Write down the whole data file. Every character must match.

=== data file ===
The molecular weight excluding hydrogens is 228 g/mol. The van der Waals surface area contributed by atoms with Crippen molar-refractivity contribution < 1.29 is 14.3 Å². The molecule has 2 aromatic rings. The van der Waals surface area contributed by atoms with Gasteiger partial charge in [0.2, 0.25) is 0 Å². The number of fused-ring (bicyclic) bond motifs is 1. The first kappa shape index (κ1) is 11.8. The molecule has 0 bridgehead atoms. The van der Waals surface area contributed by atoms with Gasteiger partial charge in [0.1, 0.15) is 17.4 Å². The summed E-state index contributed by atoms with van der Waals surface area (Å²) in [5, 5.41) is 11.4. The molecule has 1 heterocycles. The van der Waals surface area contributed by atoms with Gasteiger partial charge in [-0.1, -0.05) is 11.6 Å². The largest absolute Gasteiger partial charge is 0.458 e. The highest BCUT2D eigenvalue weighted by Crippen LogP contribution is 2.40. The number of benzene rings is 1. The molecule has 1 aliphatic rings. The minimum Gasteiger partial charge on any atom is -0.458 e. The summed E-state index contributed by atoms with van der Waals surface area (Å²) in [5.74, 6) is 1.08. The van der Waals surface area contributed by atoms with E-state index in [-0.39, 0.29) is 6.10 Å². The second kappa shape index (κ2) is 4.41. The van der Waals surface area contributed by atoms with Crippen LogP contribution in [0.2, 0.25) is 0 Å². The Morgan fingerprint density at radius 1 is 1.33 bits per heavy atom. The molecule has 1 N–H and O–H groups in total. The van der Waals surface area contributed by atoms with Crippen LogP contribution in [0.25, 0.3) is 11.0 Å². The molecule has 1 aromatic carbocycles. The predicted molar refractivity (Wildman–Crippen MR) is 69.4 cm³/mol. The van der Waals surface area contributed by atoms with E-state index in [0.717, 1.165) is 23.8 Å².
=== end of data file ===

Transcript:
The molecular weight excluding hydrogens is 228 g/mol. The van der Waals surface area contributed by atoms with Crippen molar-refractivity contribution < 1.29 is 14.3 Å². The molecule has 2 aromatic rings. The van der Waals surface area contributed by atoms with Gasteiger partial charge in [0.2, 0.25) is 0 Å². The number of fused-ring (bicyclic) bond motifs is 1. The first kappa shape index (κ1) is 11.8. The molecule has 0 bridgehead atoms. The van der Waals surface area contributed by atoms with Gasteiger partial charge in [0.1, 0.15) is 17.4 Å². The summed E-state index contributed by atoms with van der Waals surface area (Å²) in [5, 5.41) is 11.4. The molecule has 1 heterocycles. The van der Waals surface area contributed by atoms with Gasteiger partial charge in [-0.1, -0.05) is 11.6 Å². The largest absolute Gasteiger partial charge is 0.458 e. The highest BCUT2D eigenvalue weighted by Crippen LogP contribution is 2.40. The number of benzene rings is 1. The molecule has 1 aliphatic rings. The minimum Gasteiger partial charge on any atom is -0.458 e. The summed E-state index contributed by atoms with van der Waals surface area (Å²) in [5.74, 6) is 1.08. The van der Waals surface area contributed by atoms with E-state index in [-0.39, 0.29) is 6.10 Å². The second kappa shape index (κ2) is 4.41. The van der Waals surface area contributed by atoms with Crippen LogP contribution in [0.2, 0.25) is 0 Å². The Morgan fingerprint density at radius 1 is 1.33 bits per heavy atom. The molecule has 1 N–H and O–H groups in total. The van der Waals surface area contributed by atoms with Crippen LogP contribution in [0.25, 0.3) is 11.0 Å². The molecule has 1 aromatic carbocycles. The predicted molar refractivity (Wildman–Crippen MR) is 69.4 cm³/mol. The van der Waals surface area contributed by atoms with E-state index in [0.717, 1.165) is 23.8 Å².